The Bush Doctrine

Monday, September 19th, 2005 10:39 pm by Neal

The Bush Doctrine is Mark Steyn’s response to a National Review request to comment on the Bush policy in the Middle East on the fourth anniversary of 9/11. This is a few days old, but is still well worth a read. Some highlights:

By contrast, since the end of the Second World War, the US has gone to almost perverse lengths not to promote American ideas of liberty and self-government. Americans don’t have an imperialist bone in their bodies, so instead they created transnational institutions – the UN and its variously malign progeny – explicitly structured to enable groupings of America’s weak rivals to combine into a kind of pseudo-superpower. What benefit has this been?

Fifty million Muslims living in freedom is a great start to the Bush Doctrine. What worries me is that it doesn’t seem directly relevant enough to the American people to hold their interest. I’m not speaking of the decayed left, but of those on the right who support the warlike aspects of the war but think the nation-building stuff is wimpsville – as if, in the Second World War, we’d stopped to reconstruct the Solomon Islands before toppling Hitler and Tojo. They’re wrong. This “war” is really one manifestation of a broader civilisational struggle, and it’s the strategy for that that will prove decisive.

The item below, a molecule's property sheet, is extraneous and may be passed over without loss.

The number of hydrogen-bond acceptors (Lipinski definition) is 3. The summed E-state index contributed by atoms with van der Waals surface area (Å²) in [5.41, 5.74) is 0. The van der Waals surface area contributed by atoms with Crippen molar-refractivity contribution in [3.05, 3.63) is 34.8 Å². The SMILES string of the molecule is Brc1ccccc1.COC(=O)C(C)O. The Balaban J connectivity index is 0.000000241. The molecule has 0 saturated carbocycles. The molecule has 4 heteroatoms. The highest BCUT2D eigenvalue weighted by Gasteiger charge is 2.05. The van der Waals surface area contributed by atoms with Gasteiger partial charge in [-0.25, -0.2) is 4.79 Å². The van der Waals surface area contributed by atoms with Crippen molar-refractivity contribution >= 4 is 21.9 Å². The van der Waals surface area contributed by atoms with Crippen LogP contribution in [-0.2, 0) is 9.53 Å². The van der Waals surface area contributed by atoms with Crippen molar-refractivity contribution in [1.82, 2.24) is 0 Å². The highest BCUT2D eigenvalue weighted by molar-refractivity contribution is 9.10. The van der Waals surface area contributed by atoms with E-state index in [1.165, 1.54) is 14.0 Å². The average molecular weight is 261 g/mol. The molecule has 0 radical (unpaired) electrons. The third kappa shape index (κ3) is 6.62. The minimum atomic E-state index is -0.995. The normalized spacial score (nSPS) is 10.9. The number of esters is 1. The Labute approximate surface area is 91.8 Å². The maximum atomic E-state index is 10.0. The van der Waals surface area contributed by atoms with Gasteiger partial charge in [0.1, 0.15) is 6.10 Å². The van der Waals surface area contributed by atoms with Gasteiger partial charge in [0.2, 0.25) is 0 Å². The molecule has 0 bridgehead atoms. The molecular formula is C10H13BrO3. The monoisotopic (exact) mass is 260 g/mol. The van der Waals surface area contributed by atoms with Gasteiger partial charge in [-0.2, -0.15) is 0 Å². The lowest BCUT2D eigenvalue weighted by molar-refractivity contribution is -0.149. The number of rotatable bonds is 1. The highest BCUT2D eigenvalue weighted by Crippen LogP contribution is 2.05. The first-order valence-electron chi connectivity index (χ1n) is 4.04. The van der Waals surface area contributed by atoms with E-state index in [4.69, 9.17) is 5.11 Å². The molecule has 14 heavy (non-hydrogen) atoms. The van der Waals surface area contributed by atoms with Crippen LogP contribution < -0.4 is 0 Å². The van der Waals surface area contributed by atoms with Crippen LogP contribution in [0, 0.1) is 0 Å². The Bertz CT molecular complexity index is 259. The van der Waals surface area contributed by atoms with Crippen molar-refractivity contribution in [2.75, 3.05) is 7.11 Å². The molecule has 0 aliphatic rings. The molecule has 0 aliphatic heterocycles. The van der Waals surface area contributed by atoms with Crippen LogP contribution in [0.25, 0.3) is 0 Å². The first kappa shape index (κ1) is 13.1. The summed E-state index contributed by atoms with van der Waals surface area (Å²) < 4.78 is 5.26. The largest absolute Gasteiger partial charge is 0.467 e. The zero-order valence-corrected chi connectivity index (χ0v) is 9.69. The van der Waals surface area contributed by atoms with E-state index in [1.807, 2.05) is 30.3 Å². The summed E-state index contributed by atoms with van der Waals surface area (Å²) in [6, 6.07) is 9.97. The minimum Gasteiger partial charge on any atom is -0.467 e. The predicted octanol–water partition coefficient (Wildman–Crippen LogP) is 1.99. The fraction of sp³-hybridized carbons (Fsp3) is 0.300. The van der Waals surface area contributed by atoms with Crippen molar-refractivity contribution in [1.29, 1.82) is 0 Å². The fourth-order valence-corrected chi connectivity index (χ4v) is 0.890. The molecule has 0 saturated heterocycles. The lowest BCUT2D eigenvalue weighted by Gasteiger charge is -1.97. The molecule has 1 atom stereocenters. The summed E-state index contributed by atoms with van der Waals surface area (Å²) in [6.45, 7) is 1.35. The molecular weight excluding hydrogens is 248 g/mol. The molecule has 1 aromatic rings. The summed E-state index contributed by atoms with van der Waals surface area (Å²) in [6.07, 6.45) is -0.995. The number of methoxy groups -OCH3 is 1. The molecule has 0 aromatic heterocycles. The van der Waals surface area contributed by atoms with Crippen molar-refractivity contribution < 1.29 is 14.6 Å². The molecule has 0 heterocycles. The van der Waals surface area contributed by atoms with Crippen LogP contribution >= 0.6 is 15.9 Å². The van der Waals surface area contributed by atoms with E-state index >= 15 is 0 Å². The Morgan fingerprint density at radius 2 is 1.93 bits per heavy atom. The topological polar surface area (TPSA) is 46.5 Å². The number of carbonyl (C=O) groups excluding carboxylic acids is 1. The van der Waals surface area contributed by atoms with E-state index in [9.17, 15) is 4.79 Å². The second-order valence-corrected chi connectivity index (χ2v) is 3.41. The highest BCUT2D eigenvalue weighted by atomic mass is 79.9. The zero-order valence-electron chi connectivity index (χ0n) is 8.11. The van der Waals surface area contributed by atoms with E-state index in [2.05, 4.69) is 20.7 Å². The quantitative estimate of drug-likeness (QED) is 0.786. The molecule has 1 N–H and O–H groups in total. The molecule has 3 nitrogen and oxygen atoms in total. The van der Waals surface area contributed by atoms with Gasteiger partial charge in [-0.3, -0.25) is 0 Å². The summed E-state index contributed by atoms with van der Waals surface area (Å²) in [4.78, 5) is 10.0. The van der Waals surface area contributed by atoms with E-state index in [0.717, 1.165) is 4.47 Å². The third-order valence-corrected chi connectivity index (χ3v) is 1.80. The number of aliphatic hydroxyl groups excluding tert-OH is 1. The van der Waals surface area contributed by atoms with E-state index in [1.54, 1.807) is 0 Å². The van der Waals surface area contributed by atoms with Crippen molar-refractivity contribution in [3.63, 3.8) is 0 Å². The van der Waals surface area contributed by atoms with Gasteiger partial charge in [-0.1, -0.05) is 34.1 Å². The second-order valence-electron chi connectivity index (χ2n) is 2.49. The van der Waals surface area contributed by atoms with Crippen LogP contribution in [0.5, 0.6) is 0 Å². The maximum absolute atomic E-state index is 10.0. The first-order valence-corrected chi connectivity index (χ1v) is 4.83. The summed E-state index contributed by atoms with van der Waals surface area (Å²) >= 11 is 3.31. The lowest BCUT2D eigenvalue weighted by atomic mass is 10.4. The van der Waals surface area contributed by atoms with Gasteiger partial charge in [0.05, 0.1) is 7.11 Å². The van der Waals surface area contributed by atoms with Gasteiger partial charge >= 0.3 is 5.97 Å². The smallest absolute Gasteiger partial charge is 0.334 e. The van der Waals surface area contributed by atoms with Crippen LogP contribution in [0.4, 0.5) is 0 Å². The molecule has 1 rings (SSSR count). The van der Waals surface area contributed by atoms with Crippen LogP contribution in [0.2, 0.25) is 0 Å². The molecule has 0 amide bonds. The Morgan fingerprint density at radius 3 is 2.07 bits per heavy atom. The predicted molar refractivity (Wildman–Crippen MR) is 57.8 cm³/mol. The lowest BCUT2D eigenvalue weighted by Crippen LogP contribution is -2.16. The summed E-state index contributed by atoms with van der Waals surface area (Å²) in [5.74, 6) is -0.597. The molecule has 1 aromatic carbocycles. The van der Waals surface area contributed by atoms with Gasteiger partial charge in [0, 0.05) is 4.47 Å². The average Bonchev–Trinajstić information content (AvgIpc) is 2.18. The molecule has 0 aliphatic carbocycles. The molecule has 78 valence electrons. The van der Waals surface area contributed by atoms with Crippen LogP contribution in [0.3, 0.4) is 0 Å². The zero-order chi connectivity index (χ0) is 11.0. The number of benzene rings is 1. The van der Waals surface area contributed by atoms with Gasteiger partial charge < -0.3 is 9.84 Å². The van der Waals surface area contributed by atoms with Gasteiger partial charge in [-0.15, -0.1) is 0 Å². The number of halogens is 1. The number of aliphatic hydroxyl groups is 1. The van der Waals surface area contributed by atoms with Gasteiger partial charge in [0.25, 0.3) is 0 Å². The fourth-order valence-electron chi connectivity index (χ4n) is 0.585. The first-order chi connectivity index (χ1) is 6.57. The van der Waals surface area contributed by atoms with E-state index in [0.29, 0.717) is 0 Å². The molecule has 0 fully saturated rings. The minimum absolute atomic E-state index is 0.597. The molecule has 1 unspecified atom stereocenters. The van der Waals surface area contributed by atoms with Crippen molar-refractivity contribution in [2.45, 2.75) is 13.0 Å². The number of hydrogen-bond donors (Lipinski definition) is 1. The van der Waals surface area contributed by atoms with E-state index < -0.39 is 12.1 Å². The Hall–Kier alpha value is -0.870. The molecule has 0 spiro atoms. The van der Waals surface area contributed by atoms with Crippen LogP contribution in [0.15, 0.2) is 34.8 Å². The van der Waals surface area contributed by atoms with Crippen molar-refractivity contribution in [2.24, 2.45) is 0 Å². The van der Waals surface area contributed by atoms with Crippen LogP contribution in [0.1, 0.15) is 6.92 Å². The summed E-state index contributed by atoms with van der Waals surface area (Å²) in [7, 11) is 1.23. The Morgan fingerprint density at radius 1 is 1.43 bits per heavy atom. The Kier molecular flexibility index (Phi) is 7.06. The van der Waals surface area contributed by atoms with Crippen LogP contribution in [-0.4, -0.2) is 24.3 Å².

And that’s from just the first half! As always, Steyn’s insight is well worth the investment.

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